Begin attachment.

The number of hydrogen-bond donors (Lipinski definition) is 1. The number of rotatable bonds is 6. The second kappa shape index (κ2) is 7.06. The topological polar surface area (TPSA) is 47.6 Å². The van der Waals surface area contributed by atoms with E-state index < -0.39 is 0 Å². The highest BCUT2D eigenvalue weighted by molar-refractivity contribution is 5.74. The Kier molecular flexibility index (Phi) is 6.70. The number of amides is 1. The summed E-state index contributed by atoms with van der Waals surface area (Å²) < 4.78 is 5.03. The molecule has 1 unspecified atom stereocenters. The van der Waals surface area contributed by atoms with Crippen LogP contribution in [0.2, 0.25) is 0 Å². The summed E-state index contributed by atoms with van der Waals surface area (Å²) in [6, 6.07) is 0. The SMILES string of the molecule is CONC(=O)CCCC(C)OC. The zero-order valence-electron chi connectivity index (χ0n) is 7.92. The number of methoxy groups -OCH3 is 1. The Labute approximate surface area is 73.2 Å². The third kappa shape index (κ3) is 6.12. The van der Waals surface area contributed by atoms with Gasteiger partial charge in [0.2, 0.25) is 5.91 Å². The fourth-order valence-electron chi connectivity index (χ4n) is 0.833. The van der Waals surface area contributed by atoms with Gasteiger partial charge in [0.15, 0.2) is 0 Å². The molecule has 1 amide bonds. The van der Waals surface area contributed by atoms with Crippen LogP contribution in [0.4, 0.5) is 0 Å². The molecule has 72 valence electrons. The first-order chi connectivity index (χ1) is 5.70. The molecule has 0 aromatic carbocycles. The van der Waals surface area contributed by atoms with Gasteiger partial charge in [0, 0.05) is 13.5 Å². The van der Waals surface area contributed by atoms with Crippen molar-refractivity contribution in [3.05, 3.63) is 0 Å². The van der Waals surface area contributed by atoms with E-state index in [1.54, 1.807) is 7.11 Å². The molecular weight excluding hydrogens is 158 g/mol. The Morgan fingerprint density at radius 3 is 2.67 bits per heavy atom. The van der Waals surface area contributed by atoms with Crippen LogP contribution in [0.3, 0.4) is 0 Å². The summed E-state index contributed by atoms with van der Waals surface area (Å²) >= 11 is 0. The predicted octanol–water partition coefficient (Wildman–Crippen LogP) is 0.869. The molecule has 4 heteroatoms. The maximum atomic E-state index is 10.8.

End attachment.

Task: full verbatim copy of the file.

The number of hydrogen-bond donors (Lipinski definition) is 1. The number of rotatable bonds is 6. The second kappa shape index (κ2) is 7.06. The topological polar surface area (TPSA) is 47.6 Å². The van der Waals surface area contributed by atoms with E-state index < -0.39 is 0 Å². The highest BCUT2D eigenvalue weighted by molar-refractivity contribution is 5.74. The Kier molecular flexibility index (Phi) is 6.70. The number of amides is 1. The summed E-state index contributed by atoms with van der Waals surface area (Å²) < 4.78 is 5.03. The molecule has 1 unspecified atom stereocenters. The van der Waals surface area contributed by atoms with Crippen LogP contribution in [0.2, 0.25) is 0 Å². The summed E-state index contributed by atoms with van der Waals surface area (Å²) in [6, 6.07) is 0. The SMILES string of the molecule is CONC(=O)CCCC(C)OC. The zero-order valence-electron chi connectivity index (χ0n) is 7.92. The number of methoxy groups -OCH3 is 1. The Labute approximate surface area is 73.2 Å². The third kappa shape index (κ3) is 6.12. The van der Waals surface area contributed by atoms with Gasteiger partial charge in [0.2, 0.25) is 5.91 Å². The fourth-order valence-electron chi connectivity index (χ4n) is 0.833. The van der Waals surface area contributed by atoms with Gasteiger partial charge in [0.15, 0.2) is 0 Å². The molecule has 1 amide bonds. The van der Waals surface area contributed by atoms with Crippen LogP contribution in [0.4, 0.5) is 0 Å². The molecule has 72 valence electrons. The first-order chi connectivity index (χ1) is 5.70. The molecule has 0 aromatic carbocycles. The van der Waals surface area contributed by atoms with Gasteiger partial charge in [0, 0.05) is 13.5 Å². The van der Waals surface area contributed by atoms with Crippen molar-refractivity contribution in [3.05, 3.63) is 0 Å². The van der Waals surface area contributed by atoms with E-state index in [1.54, 1.807) is 7.11 Å². The molecular weight excluding hydrogens is 158 g/mol. The Morgan fingerprint density at radius 3 is 2.67 bits per heavy atom. The van der Waals surface area contributed by atoms with Crippen LogP contribution in [0.3, 0.4) is 0 Å². The summed E-state index contributed by atoms with van der Waals surface area (Å²) >= 11 is 0. The predicted octanol–water partition coefficient (Wildman–Crippen LogP) is 0.869. The molecule has 4 heteroatoms. The maximum atomic E-state index is 10.8.